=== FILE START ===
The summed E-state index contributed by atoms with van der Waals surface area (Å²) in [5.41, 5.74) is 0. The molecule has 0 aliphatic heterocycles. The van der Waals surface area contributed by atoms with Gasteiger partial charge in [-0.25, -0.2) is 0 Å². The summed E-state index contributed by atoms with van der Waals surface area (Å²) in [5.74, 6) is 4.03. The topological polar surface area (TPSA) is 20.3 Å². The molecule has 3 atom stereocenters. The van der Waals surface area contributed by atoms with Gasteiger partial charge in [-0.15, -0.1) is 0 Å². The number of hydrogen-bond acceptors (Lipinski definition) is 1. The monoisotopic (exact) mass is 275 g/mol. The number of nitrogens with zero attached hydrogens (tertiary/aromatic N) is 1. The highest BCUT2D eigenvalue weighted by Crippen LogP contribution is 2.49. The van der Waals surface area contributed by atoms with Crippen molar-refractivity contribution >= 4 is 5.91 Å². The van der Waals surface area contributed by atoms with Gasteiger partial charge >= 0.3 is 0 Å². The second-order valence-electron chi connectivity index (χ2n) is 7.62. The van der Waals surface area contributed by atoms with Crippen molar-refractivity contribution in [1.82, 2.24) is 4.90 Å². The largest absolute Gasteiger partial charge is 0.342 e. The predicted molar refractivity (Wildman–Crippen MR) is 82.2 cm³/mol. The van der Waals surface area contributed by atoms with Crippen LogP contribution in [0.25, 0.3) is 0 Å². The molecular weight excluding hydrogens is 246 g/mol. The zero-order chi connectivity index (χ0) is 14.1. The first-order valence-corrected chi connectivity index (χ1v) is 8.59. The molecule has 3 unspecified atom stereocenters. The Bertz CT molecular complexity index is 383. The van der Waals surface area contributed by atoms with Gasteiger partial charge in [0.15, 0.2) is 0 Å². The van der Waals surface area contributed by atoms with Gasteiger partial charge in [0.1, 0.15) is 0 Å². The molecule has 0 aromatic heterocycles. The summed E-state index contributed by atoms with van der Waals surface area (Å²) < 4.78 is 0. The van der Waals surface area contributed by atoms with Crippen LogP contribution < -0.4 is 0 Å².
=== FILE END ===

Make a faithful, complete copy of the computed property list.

The summed E-state index contributed by atoms with van der Waals surface area (Å²) in [5.41, 5.74) is 0. The molecule has 0 aliphatic heterocycles. The van der Waals surface area contributed by atoms with Gasteiger partial charge in [-0.25, -0.2) is 0 Å². The summed E-state index contributed by atoms with van der Waals surface area (Å²) in [5.74, 6) is 4.03. The topological polar surface area (TPSA) is 20.3 Å². The molecule has 3 atom stereocenters. The van der Waals surface area contributed by atoms with Gasteiger partial charge in [-0.15, -0.1) is 0 Å². The number of hydrogen-bond acceptors (Lipinski definition) is 1. The monoisotopic (exact) mass is 275 g/mol. The number of nitrogens with zero attached hydrogens (tertiary/aromatic N) is 1. The highest BCUT2D eigenvalue weighted by Crippen LogP contribution is 2.49. The van der Waals surface area contributed by atoms with Crippen molar-refractivity contribution >= 4 is 5.91 Å². The van der Waals surface area contributed by atoms with Gasteiger partial charge >= 0.3 is 0 Å². The second-order valence-electron chi connectivity index (χ2n) is 7.62. The van der Waals surface area contributed by atoms with Crippen molar-refractivity contribution in [1.82, 2.24) is 4.90 Å². The largest absolute Gasteiger partial charge is 0.342 e. The predicted molar refractivity (Wildman–Crippen MR) is 82.2 cm³/mol. The van der Waals surface area contributed by atoms with Crippen LogP contribution in [0.25, 0.3) is 0 Å². The molecular weight excluding hydrogens is 246 g/mol. The zero-order chi connectivity index (χ0) is 14.1. The first-order valence-corrected chi connectivity index (χ1v) is 8.59. The molecule has 3 unspecified atom stereocenters. The Bertz CT molecular complexity index is 383. The van der Waals surface area contributed by atoms with Gasteiger partial charge in [0.15, 0.2) is 0 Å². The van der Waals surface area contributed by atoms with Gasteiger partial charge in [0.1, 0.15) is 0 Å². The molecule has 0 aromatic heterocycles. The summed E-state index contributed by atoms with van der Waals surface area (Å²) < 4.78 is 0. The van der Waals surface area contributed by atoms with Crippen LogP contribution < -0.4 is 0 Å².